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Woman loses child custody battle that traversed three nations

  A family court in the UK that had barred her from having direct contact with the minor (Photo: Shutterstock)

A former Central Bank of Kenya employee has lost a child custody battle against her former husband, and in the process has been turned into a fugitive from justice.

The woman appeared to have everything working out well for her, from her career as a lawyer and with a child in a top school in the United Kingdom to a husband working in Tanzania’s hotel industry.

But a wrecked marriage threw her life into a dizzying tailspin. Now her child wants nothing to do with her and a London court wants her arrested for skipping bail after she was charged with assaulting her son.

The court battle that has traversed Kenya, Tanzania and the UK has also sucked in the government after the woman claimed that her ex-husband had abandoned their son in a boarding school in the UK where he was subjected to racist abuse with no one to rescue him.

In her petition, she wanted the court to order diplomatic intervention so that she could access the minor.

Family Court Judge Justice Aggrey Muchelule, however, dismissed the woman’s case, noting that a family court in the UK that had barred her from having direct contact with the minor did not breach her rights.

“I find that the petitioner, while aware that she had physically and emotionally abused her child who had consequently persuaded the Family Court in the United Kingdom to find that she was not a fit parent to participate in the upbringing of the child, and while aware that she had run away from the court in the United Kingdom where she had been charged with assaulting the child, brought this amended petition to avoid accounting for these acts against the child,” he ruled.

Court records show that the woman now lives in the US, her husband is in Tanzania, the child in the UK and the fight for custody is in Kenya.

The woman, identified as MAK, married a hotelier identified as RMAA on August 2, 2002. Six years later, the couple parted ways.

After the divorce, the two signed a parental responsibility agreement in which the woman was to have custody of the child. The deal signed before the Children’s Court in Nairobi also saw the parents consent to share the boy’s school fees and medical insurance, among other expenses.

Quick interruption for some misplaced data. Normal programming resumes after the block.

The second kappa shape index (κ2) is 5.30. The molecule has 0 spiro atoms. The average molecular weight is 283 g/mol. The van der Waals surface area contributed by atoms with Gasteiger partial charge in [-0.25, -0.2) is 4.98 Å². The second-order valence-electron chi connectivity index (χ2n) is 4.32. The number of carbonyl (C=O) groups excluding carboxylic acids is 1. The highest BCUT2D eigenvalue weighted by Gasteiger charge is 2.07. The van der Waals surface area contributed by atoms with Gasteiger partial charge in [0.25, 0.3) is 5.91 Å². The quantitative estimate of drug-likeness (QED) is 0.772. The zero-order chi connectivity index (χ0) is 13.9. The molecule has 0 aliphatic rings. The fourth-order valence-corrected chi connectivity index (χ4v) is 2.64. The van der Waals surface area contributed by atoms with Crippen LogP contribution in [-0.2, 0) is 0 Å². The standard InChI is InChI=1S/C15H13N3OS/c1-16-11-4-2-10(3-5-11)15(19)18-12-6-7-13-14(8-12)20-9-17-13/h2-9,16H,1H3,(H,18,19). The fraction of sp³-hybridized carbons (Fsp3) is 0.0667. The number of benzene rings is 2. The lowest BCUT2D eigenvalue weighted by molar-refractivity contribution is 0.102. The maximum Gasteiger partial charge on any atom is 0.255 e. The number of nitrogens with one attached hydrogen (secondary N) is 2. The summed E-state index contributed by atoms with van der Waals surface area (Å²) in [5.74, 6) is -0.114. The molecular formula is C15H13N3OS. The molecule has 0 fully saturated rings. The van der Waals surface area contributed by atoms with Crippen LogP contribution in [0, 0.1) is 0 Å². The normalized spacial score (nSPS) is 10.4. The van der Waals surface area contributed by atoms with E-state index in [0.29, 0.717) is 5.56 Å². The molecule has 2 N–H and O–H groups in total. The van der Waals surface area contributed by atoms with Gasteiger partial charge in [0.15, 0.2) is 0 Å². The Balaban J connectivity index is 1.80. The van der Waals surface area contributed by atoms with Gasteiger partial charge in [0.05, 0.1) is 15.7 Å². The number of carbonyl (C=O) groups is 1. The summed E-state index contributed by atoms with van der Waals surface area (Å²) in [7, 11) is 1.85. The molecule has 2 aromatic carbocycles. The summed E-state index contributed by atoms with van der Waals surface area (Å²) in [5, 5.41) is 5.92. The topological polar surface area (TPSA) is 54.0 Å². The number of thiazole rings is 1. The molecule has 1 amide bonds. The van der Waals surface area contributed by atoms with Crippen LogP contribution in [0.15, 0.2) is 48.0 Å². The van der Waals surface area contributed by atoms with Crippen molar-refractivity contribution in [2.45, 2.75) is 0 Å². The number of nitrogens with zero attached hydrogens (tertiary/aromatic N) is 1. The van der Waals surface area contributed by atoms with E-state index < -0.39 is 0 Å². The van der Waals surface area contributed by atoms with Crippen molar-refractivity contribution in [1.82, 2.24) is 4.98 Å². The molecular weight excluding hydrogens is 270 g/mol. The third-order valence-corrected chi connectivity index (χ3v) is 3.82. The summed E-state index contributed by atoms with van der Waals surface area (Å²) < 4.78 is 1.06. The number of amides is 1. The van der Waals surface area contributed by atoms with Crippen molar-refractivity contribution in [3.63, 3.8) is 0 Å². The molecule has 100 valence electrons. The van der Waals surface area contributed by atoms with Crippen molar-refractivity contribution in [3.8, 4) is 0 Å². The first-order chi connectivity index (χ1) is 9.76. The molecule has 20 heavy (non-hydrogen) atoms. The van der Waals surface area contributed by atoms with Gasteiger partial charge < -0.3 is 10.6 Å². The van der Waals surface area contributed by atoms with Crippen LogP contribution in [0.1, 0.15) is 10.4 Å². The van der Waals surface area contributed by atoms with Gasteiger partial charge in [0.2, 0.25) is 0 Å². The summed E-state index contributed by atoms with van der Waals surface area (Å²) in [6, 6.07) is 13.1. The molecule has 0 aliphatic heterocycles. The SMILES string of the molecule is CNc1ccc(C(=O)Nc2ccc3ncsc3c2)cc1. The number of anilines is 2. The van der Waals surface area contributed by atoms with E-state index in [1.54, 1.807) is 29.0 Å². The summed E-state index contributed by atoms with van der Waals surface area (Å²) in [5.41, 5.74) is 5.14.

According to court records, MAK moved to the UK in 2014 to pursue a master’s degree in law. Her former husband agreed that the child should live with her and also study in the UK.

Seeking orders

She returned to the High Court in Nairobi in 2015 seeking orders to pursue the man for child maintenance.

The court granted her request and she travelled to the High Court in Dar-es-Salaam seeking to have the orders registered there.

But the court rejected her prayers on the basis that Kenya does not have an agreement of enforcing judgements with Tanzania.

Meanwhile, police and social services in the UK were investigating claims by the man that the child had accused his mother of physical assault and mental abuse.

Following the complaint, the minor became a boarder in school. RMAA would travel from Tanzania to the UK during holidays to spend time with him.

MAK was charged with child cruelty after she allegedly admitted to hitting him once. She was released on bail but skipped court, leading the judge to issue a warrant of arrest against her on July 2, 2015.

RMAA filed a child custody case in the UK, but MAK challenged it, arguing that the minor was a Kenyan and was, therefore, not subject to the powers of the foreign court.

On August 7, 2015, the Family Court sitting in York barred MAK from having direct contact with the child or interacting with him through phone or social media. The order stated it was the boy who should initiate contact.

The orders were confirmed by the Family Court in London on May 11, 2017, with the caveat that the child was not to leave the UK without the court’s written permission.

When MAK’s efforts to regain custody hit a dead end in the UK, she lodged a case before Justice Muchelule. She argued that the orders by the London court were malicious and disregarded the sovereignty of the Kenyan legal system over its nationals.

She also accused her ex-husband of influencing the UK court, a claim he denied.

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